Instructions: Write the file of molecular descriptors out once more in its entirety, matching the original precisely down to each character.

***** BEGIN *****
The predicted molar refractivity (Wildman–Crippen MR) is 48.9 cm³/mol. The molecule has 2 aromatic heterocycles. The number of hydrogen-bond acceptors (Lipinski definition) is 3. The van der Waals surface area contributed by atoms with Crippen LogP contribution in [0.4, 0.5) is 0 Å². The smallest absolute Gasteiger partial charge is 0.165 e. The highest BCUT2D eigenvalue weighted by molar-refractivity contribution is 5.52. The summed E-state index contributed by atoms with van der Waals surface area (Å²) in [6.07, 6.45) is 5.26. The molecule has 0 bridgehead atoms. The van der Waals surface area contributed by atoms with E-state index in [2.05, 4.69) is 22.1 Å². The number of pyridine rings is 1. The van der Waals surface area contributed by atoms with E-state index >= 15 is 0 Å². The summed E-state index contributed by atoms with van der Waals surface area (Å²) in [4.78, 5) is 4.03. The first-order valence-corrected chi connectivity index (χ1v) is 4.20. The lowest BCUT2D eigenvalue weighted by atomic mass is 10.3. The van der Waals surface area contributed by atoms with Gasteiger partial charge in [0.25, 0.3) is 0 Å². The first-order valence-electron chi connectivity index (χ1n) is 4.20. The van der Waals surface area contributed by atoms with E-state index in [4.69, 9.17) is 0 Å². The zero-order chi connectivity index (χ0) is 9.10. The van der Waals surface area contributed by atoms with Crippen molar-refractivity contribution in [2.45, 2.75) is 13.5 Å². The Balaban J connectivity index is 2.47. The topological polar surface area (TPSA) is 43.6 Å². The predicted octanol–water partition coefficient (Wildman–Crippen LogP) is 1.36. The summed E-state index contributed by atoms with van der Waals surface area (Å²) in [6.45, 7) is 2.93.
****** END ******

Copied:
The predicted molar refractivity (Wildman–Crippen MR) is 48.9 cm³/mol. The molecule has 2 aromatic heterocycles. The number of hydrogen-bond acceptors (Lipinski definition) is 3. The van der Waals surface area contributed by atoms with Crippen LogP contribution in [0.4, 0.5) is 0 Å². The smallest absolute Gasteiger partial charge is 0.165 e. The highest BCUT2D eigenvalue weighted by molar-refractivity contribution is 5.52. The summed E-state index contributed by atoms with van der Waals surface area (Å²) in [6.07, 6.45) is 5.26. The molecule has 0 bridgehead atoms. The van der Waals surface area contributed by atoms with E-state index in [2.05, 4.69) is 22.1 Å². The number of pyridine rings is 1. The van der Waals surface area contributed by atoms with E-state index >= 15 is 0 Å². The summed E-state index contributed by atoms with van der Waals surface area (Å²) in [4.78, 5) is 4.03. The first-order valence-corrected chi connectivity index (χ1v) is 4.20. The lowest BCUT2D eigenvalue weighted by atomic mass is 10.3. The van der Waals surface area contributed by atoms with Gasteiger partial charge in [0.25, 0.3) is 0 Å². The first-order valence-electron chi connectivity index (χ1n) is 4.20. The van der Waals surface area contributed by atoms with E-state index in [4.69, 9.17) is 0 Å². The zero-order chi connectivity index (χ0) is 9.10. The van der Waals surface area contributed by atoms with Crippen molar-refractivity contribution in [2.45, 2.75) is 13.5 Å². The Balaban J connectivity index is 2.47. The topological polar surface area (TPSA) is 43.6 Å². The predicted octanol–water partition coefficient (Wildman–Crippen LogP) is 1.36. The summed E-state index contributed by atoms with van der Waals surface area (Å²) in [6.45, 7) is 2.93.